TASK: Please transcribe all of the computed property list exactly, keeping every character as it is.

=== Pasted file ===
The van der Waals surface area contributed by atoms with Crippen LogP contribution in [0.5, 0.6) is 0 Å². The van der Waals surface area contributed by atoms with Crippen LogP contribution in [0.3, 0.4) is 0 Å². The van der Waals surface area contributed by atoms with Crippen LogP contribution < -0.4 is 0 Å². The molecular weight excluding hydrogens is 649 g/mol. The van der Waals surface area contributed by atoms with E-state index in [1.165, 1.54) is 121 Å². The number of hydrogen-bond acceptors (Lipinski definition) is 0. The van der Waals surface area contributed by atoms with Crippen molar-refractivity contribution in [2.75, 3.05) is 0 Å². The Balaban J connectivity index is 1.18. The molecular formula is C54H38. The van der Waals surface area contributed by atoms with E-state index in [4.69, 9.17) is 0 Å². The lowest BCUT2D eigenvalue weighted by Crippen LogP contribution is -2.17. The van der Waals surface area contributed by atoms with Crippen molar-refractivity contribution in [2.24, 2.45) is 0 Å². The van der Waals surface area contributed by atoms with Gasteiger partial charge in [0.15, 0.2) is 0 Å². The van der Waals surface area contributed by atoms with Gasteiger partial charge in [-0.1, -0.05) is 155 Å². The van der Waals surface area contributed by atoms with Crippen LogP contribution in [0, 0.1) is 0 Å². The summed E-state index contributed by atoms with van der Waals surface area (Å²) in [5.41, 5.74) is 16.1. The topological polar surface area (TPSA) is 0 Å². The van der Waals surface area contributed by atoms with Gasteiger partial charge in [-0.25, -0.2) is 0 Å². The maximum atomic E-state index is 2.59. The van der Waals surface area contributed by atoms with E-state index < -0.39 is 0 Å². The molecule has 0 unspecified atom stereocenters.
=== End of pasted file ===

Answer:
The van der Waals surface area contributed by atoms with Crippen LogP contribution in [0.5, 0.6) is 0 Å². The van der Waals surface area contributed by atoms with Crippen LogP contribution in [0.3, 0.4) is 0 Å². The van der Waals surface area contributed by atoms with Crippen LogP contribution < -0.4 is 0 Å². The molecular weight excluding hydrogens is 649 g/mol. The van der Waals surface area contributed by atoms with E-state index in [1.165, 1.54) is 121 Å². The number of hydrogen-bond acceptors (Lipinski definition) is 0. The van der Waals surface area contributed by atoms with Crippen molar-refractivity contribution in [2.75, 3.05) is 0 Å². The Balaban J connectivity index is 1.18. The molecular formula is C54H38. The van der Waals surface area contributed by atoms with E-state index in [4.69, 9.17) is 0 Å². The lowest BCUT2D eigenvalue weighted by Crippen LogP contribution is -2.17. The van der Waals surface area contributed by atoms with Crippen molar-refractivity contribution in [2.24, 2.45) is 0 Å². The van der Waals surface area contributed by atoms with Gasteiger partial charge in [0.15, 0.2) is 0 Å². The van der Waals surface area contributed by atoms with Gasteiger partial charge in [-0.1, -0.05) is 155 Å². The van der Waals surface area contributed by atoms with Crippen LogP contribution in [0, 0.1) is 0 Å². The summed E-state index contributed by atoms with van der Waals surface area (Å²) in [5.41, 5.74) is 16.1. The topological polar surface area (TPSA) is 0 Å². The van der Waals surface area contributed by atoms with Gasteiger partial charge in [-0.25, -0.2) is 0 Å². The maximum atomic E-state index is 2.59. The van der Waals surface area contributed by atoms with E-state index < -0.39 is 0 Å². The molecule has 0 unspecified atom stereocenters.